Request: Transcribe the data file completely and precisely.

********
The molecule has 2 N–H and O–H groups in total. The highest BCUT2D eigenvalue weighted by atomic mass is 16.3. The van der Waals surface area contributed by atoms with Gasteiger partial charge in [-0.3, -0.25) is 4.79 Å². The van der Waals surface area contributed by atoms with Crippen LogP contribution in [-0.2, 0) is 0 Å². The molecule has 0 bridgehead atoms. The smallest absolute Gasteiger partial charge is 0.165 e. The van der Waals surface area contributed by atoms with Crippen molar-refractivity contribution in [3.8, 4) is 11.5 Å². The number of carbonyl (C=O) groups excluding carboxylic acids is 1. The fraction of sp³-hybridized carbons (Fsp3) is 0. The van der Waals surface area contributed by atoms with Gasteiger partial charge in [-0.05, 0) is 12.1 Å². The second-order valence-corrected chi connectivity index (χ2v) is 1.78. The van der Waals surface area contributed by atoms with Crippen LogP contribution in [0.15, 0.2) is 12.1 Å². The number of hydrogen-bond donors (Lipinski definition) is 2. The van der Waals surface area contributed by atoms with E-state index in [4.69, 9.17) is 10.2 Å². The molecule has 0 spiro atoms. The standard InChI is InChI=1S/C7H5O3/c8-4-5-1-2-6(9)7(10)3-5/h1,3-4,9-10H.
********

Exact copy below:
The molecule has 2 N–H and O–H groups in total. The highest BCUT2D eigenvalue weighted by atomic mass is 16.3. The van der Waals surface area contributed by atoms with Gasteiger partial charge in [-0.3, -0.25) is 4.79 Å². The van der Waals surface area contributed by atoms with Crippen LogP contribution in [-0.2, 0) is 0 Å². The molecule has 0 bridgehead atoms. The smallest absolute Gasteiger partial charge is 0.165 e. The van der Waals surface area contributed by atoms with Crippen molar-refractivity contribution in [3.8, 4) is 11.5 Å². The number of carbonyl (C=O) groups excluding carboxylic acids is 1. The fraction of sp³-hybridized carbons (Fsp3) is 0. The van der Waals surface area contributed by atoms with Gasteiger partial charge in [-0.05, 0) is 12.1 Å². The second-order valence-corrected chi connectivity index (χ2v) is 1.78. The van der Waals surface area contributed by atoms with Crippen LogP contribution in [0.15, 0.2) is 12.1 Å². The number of hydrogen-bond donors (Lipinski definition) is 2. The van der Waals surface area contributed by atoms with E-state index in [4.69, 9.17) is 10.2 Å². The molecule has 0 spiro atoms. The standard InChI is InChI=1S/C7H5O3/c8-4-5-1-2-6(9)7(10)3-5/h1,3-4,9-10H.